that we’re going
to still thrive.
So I think everyone
mentions the threats,
even with sports
wagering now,
are you concerned
about it?
Our numbers are
continuing to grow.
It doesn’t mean
that because another
jurisdiction grows that
ours has diminished.
The only two times that
I think our revenues
have dropped was in 2001
and of course 2009.
But other than that,
with all those threats
throughout the years,
our revenues
continue to grow.
-It’s a great point
because people
come to Vegas,
you’re going to go–
they go to like five
different properties.
You come here and
you move all around.
You go to an Indian market
or a riverboat market,
there’s one property
and that’s it.
You’re struck there.
So that’s really what–
you come here for
the whole experience.
That’s why,
as Sandra said,
Super Bowl weekend,
March Madness,
we still had great
numbers in this state
despite sports betting
launching all over,
13 states now,
sports betting.
Despite it
launching all over,
we still had
great numbers.
-Sandra, let’s go
back to Nevada
and the regulatory
piece of this.
Our regulations
are based
and for our
own state, right?
But what are we doing
to make sure
that our regulations
necessarily
aren’t affecting what
international exports
or domestic
exports might be
that were being
developed here?
I’m speaking more
specifically
to just the innovation
factor here.
-Well, since I became
chair in January,
I’ve made it
a point to not only
talk to manufacturers
and people
developing the games,
and of course going
to mobile gaming,
even though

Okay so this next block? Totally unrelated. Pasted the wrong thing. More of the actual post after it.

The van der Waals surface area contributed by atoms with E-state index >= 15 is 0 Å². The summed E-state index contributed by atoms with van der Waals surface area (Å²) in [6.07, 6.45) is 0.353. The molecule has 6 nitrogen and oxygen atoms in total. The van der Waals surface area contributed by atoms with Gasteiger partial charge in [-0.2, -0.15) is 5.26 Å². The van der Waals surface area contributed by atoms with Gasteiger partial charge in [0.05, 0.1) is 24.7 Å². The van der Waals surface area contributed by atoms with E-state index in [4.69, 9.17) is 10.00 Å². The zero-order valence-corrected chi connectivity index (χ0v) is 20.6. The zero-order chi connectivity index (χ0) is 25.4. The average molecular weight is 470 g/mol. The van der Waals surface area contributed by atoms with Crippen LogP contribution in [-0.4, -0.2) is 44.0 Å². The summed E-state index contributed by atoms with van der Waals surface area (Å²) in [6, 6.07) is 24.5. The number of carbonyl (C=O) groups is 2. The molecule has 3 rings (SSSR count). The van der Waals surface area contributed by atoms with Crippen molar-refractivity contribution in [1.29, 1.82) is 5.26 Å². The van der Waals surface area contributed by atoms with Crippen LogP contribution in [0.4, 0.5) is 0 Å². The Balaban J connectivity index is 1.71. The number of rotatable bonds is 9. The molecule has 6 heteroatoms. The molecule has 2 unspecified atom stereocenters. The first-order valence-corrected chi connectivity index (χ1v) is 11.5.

right now it’s still
a very small point
of our revenue.
That’s something that’s
growing at least
200 to 300% over
the last five years.
So I made it a point
to not only work
with the other board
members but of course
our technology division
to see what we can do
to of course ensure
that we’re decreasing
as much risk as possible.
We clearly have
a state public policy
that says there needs
to be strict regulatory
guidelines to ensure
there’s no nefarious
characters in gaming
and not a lot of risk
to the patrons
that are playing.
But I want to make sure
we give at least
the industry
enough wiggle room
or breath to be able
to try new, innovative
ideas with still
decreasing risk,
not only
for the customer
but for the industry
as a whole as well.
-And let’s talk
just about
the product development
piece of it too.
We were talking about
competition here
from international
markets.
Are we seeing
a lot of competition
related to
the development
of the actual
gaming products?
-Absolutely. I mean,
you know, we have
kind of a nucleus
of gaming expertise
here in this state just
because of the history,
but there’s a lot
of other companies
worldwide that
produce content.
I mean, you mentioned
Aristocrat.
They’re actually
an Australian company
and they do
wonderful content,
but there’s companies
in Europe that probably
most people
haven’t heard of.
A company called
Novomatic probably has
a larger footprint
of gaming machines
than IGT or Scientific
Games combined.
They’re huge.
So yes, and again,
it’s important
as we look at
export and expansion
of gaming outside of even
the U.S. in general,
understand what those
other providers are doing,
make sure we’re
in line with that,
and it’s back to
innovation because
some of these players
probably wouldn’t
be licensed in
our state, right?
That’s the reality.
So we appreciate,
Sandra,
your position on that,
that you’re going
to give us a little
bit of wiggle room
but we still
have to maintain
our “play by the rules,”
as it were.
Also, it’s interesting
to mention too
on that topic as we look
at the export of gaming,
there’s also the
export of regulation,
and I think I’ve seen it
on many occasions
where they actually
look back to Nevada
and they say,
how is it done there?
They really want
to learn from us
because we do things–
you know, we’ve been
doing it
for a long time,
especially in some of
these emerging markets
where you have not seen
legalized gaming before.
In some cases,
some of the products
that might be there today
that may be considered
innovative may not even be